Who Needs An Academy Award When You Have the Fireplace Mantle?

“Hey Mom, could I have this copy of the Woodinville Weekly?”

My son, (whom I’ll call Slash for the purpose of respecting his requested privacy), lived at home during some of the years I wrote for our community newspaper in Woodinville, Washington.

He had never before asked to keep any of the copies of the newspaper, and I felt pleased he wanted to have a copy to treasure. I wondered what articles in the paper I had written that prompted his desire to save it.

Pondering this further, I decided to go ask which of my articles did he like so much.

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Why Are They So Happy About Nothing?

My Compassion sponsor trip to Veracruz, Mexico in January* opened my eyes to something that I hadn’t ever given much thought to. You don’t need a Princess cruise, or an iPhone or iPad to be happy. You actually don’t even need a coffeemaker. Naturally, you do need coffee to know true happiness, but you can cook coffee in a pot over an open fire. I learned that people can have chickens meandering through their small house made of cardboard and plywood and they will treat you with the warmest smiles and most affable hospitality you’ve ever known. The coffee served won’t taste like the fresh brew you’re familiar with, but that’s okay. It’s prepared for you with more love and attention than any Starbucks barista could ever hope to offer.

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I’m Not a Man (Everyone knows that. Or so I thought.)

Manuel with his mother Alma Rosa. They traveled in a bus for 14-hours to meet me in Veracruz.

Manuel thought I was a man. He thought this from the time I became his sponsor eight years ago. His mother, Alma Rosa, explained over lunch when we met in Veracruz last week. She told our interpreter Aaron that, in their mind, the name ‘Bronwyn’ is a man’s name. Compassion International, the ministry that connects sponsors with children in poverty, had sent me a letter in the beginning of my sponsorship asking me to not send pictures of my house or car or any picture displaying the luxury of my American life.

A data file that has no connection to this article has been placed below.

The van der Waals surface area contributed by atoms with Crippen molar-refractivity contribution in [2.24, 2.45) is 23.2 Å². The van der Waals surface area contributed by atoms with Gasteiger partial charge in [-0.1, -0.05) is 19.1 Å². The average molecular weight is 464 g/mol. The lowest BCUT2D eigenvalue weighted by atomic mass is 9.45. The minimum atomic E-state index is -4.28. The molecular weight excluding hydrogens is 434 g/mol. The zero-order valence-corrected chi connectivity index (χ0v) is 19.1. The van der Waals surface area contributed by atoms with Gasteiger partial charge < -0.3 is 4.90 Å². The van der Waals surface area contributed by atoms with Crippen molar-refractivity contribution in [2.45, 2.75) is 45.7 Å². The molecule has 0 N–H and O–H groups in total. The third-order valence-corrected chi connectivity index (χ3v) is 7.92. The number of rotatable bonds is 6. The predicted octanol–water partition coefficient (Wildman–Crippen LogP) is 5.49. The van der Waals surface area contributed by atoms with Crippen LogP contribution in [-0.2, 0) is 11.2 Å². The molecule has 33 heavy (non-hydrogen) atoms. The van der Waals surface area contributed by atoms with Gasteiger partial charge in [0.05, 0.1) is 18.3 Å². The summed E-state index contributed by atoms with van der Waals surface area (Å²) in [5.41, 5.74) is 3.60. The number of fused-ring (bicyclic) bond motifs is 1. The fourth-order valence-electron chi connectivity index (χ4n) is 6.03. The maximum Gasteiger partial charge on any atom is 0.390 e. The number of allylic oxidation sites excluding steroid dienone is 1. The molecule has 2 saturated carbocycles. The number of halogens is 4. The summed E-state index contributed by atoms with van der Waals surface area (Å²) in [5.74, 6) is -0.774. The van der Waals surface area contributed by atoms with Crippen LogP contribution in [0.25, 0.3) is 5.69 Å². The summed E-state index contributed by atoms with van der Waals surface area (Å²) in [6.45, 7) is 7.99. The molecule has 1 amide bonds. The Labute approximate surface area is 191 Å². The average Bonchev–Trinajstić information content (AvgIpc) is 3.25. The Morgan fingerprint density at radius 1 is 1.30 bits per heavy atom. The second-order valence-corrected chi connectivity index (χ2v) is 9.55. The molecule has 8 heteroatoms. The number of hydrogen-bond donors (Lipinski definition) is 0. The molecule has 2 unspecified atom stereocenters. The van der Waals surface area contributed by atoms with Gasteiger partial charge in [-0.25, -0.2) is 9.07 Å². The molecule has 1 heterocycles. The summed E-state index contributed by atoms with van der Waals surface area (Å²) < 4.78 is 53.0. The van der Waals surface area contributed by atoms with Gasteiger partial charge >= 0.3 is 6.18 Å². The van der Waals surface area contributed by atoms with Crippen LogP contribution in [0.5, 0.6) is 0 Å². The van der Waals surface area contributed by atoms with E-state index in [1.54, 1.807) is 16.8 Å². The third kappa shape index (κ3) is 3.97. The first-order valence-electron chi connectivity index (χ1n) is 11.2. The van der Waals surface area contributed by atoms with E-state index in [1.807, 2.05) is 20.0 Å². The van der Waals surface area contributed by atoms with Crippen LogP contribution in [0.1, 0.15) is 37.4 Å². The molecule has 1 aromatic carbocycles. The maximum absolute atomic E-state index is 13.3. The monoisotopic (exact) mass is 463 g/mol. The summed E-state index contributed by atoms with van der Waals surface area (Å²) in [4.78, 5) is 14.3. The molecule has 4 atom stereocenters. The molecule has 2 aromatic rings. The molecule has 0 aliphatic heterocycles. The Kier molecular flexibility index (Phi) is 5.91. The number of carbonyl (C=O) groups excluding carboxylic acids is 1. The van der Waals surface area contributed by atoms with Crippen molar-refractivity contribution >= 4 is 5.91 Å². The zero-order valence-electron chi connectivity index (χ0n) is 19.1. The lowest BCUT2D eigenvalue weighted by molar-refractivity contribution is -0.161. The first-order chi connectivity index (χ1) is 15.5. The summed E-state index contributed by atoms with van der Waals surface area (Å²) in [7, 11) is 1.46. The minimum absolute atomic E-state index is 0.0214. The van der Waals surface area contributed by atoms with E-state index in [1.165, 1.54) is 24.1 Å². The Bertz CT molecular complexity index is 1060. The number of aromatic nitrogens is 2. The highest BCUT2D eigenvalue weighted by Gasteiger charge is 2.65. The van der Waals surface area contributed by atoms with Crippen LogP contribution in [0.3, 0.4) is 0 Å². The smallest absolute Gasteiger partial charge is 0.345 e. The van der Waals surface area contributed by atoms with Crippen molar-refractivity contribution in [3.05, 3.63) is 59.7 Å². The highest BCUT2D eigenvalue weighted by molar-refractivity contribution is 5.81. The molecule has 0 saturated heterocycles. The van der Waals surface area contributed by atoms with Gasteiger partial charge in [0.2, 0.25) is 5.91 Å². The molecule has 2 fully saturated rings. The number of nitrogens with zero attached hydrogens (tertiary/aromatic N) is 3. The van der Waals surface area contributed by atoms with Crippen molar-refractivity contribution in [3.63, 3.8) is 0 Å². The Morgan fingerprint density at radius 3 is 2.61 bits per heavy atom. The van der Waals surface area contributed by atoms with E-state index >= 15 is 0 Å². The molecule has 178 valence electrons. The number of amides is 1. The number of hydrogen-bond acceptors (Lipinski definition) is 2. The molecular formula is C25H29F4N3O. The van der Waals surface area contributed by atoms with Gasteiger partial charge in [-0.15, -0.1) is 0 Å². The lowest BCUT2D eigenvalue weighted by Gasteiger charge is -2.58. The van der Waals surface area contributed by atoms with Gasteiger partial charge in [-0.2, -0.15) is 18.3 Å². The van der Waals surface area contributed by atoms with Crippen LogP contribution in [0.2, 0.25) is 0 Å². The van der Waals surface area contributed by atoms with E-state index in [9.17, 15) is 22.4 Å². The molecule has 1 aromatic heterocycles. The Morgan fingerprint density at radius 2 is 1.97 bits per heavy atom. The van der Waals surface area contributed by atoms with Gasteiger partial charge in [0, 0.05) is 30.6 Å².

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Five Granola Bars for Manuel (and why I’m a changed person)

(l-r) Manuel’s mother Alma Rosa, Manuel, now age 12, and me. Photo by Yvonne Reynolds

“That trip changed me,” I said to Jerry this morning, referring to my recent January 22-28 Mexico Sponsor Tour.

Jerry took a chug-a-lug, gulp, snort of coffee from his gargantuan Mickey cup he bought at Disneyland.

Silence took hold of the moment. Then Jerry said, “I know. I see the change in you.”

I slurped my Irish Breakfast tea loudly (ok, Jerry didn’t snort and I didn’t slurp loudly, but I want to make sure you’re paying attention and you might nod off if I don’t add drama once in a while). But I did have Irish Breakfast tea and I did take a dainty sip before I asked, “In what way do you notice that I’ve changed?”

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The Day I Almost Sat on a Stranger (which was very recently)

I shove my debit card into the cash machine at the bank while Jerry waits in the car. My thoughts drift…la, la,la, I wonder why this bank has an armed guard at the front door? Was there a bank robbery here and they now need the extra security? …la, la, la, that has got  to be a very boring job, standing there all day, la, la, la, …

I punch the buttons, the machine clicks and cackles, then spits the money out. I hurry back to the car...la, la, la, why does the cash machine give us only twenties. I want tens…la, la, la, 

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